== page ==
Weighing about 9 pounds, a monopod is a must when using this lens.
ISO 560 | 1/1000 sec | F4 | 180mm

As you might hope from a camera and lens combination costing almost $20,000, the autofocus hit-rate from the soccer match was nearly perfect. A majority of the images were shot with the camera set to its Auto area mode, which for the most part locked on to my intended subject.

Once back in the office, with the images up on a computer, I was impressed by the lens's sharpness, even with the teleconverter engaged. And though there is some pretty heavy vignetting when the teleconverter is used, it can easily be corrected in post (we chose not to for the purposes of this gallery). Of course one soccer match is hardly enough time spent with Nikon's 180-400mm F4 to truly test and appreciate what it is capable of. Fortunately we have a little more time with it and the weather in Seattle is just starting to get nice. So stay tuned for more samples, to be posted soon.

See our Nikon 180-400mm F4E TC1.4 FL VR galleryNote: We ordinarily try to keep sample photos in our lens galleries at ISO 800 or below, however we've included some higher ISO images shot during the match after the sun set. No noise reduction was applied to these images beyond ACR default.


Viral KFC ad campaign turns fried chicken into flames with Photoshop

Filed Under News: Digital Photography Review

New York City-based advertising agency Ogilvy and Mather's latest ad campaign for KFC Hong Kong is on fire... so to speak. Tasked with advertising the release of KFC's Hot & Spicy chicken, the agency created a clever collection of images that morphs the flaky breading and orange tint of crispy chicken into smoke and flames.

The clever Photoshop jobs include compositions of the spicy chicken with space shuttles, power rangers (we think?) and a rocket-toting drag racing car, but the concept has taken on a life of its own as all good memes do. A few Twitter users around the world have started Photoshopping their own versions of fried-chicken-as-fire.

The series of advertisements picked up attention from the Post-Production Ads Reference Awards for the clever campaign—a well -eserved accolade. Below are a list of contributors to the campaign, as seen on the Ogilvy and Mather agency’s Behance collection.

Agency: Ogilvy & Mather Hong Kong

Client: KFC Hong Kong

Chief Creative Officer: Reed Collins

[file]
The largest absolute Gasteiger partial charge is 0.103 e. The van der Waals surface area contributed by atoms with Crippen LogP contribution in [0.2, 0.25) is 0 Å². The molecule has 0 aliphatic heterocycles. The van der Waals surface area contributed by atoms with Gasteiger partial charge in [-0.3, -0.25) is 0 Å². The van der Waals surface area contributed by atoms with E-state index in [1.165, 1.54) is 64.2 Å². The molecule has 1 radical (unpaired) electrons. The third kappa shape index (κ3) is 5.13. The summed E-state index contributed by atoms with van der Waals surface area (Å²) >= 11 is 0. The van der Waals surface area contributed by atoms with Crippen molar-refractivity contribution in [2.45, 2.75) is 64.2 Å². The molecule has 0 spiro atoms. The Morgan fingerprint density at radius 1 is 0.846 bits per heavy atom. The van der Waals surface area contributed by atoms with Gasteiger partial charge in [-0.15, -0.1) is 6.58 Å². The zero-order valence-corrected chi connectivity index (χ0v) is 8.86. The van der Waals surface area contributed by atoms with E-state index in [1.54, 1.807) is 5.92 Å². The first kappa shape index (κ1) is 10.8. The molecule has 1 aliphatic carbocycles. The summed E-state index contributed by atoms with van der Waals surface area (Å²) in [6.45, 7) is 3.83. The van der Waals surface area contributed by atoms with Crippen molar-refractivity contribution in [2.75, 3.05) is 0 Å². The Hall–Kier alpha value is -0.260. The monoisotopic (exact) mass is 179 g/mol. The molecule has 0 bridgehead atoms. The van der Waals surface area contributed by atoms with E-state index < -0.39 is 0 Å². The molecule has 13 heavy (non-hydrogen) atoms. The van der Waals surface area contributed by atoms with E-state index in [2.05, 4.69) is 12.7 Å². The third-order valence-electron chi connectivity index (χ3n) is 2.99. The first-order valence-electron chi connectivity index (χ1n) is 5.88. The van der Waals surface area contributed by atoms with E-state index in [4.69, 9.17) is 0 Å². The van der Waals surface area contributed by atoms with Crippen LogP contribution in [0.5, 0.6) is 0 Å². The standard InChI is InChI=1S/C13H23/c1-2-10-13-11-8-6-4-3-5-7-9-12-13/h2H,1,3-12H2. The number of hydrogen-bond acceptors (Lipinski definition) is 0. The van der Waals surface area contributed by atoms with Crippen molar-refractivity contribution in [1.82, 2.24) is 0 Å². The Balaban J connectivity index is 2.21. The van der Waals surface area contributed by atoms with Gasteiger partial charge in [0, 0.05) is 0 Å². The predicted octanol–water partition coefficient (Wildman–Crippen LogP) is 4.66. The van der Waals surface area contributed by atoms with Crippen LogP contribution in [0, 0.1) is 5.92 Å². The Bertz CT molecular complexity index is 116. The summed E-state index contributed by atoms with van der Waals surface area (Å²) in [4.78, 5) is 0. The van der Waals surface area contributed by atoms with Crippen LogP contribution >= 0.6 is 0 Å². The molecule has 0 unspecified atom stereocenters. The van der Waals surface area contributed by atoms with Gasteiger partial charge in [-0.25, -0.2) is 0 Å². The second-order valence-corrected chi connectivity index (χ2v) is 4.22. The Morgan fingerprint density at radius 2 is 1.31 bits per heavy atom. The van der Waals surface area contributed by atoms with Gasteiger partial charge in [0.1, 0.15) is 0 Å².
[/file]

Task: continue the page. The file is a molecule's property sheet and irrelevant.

Creative Director / Business Partner: John Koay

Creative Director: Matt Nisbet

Associate Creative Director: Kai Fung Chan

Art Director: John Koay

Account Manager: Stella Fung

Project Manager: Jennifer To

Photographer: Illusion, Bangkok

Illustrator: Illusion, Bangkok

Retoucher: Illusion, Bangkok


5 Reasons Why Your Sunrise or Sunset Photos Don’t Look So Stunning

Filed Under Digital Photography School, Photography Tips and Tutorials

The holy grail of travel photography is a stunning photo looking into the vast distance taken at sunrise or sunset. It seems to just work as a blend of color, composition, and light to create something that often makes the viewer utter that famous word that any photographer wants to hear, “Wow!”.

But why is it then that so often when you look at your own sunrise or sunset photos they don’t look so stunning? Here are 5 reasons why your sunrise or sunset photos don’t live up to your expectations.

5 Reasons Why Your Sunrise or Sunset Photos Don’t Look So Stunning - sunset on the coast

#1 – What’s the point?

I remember a picture editor once told me, “This might sound controversial, but a sunrise or sunset is actually pretty boring.” What he was referring to was the lack of compelling subject matter in a photo of a sunrise or sunset like for example an empty beach with just the setting sun.

While sitting on a beach and seeing a sunset can seem like a wonderful experience, unfortunately, the camera cannot replicate that. Most successful photos of sunrises or sunsets have a point of interest in them, in that there is a subject that is the main story and the sunrise or sunset is providing the light and the atmosphere.

That story doesn’t necessarily have to be a person or an object in the frame. The story could be the beautiful scenery or the crashing waves against the coast. But the key point is that there is something that gets the viewers’ attention. So, don’t just rely on the sunrise or sunset, try to build your composition using it as an addition rather than the story.

boring sunset photo - 5 Reasons Why Your Sunrise or Sunset Photos Don’t Look So Stunning

This photo just isn’t very interesting. There’s a lack of interesting clouds or even water movement.

In this image, the big rock in the foreground, footsteps in the sand and the people all add interest and context to the photo.

#2 – Clouds or no clouds?

For example, one element that can dramatically improve your sunrise or sunset photos is some clouds. Take your generic empty beach scenario from above, but this time add some dramatic clouds that the light can bounce off and suddenly you’ll go from something mundane to something that looks fantastic.

The clouds here add drama to the scene.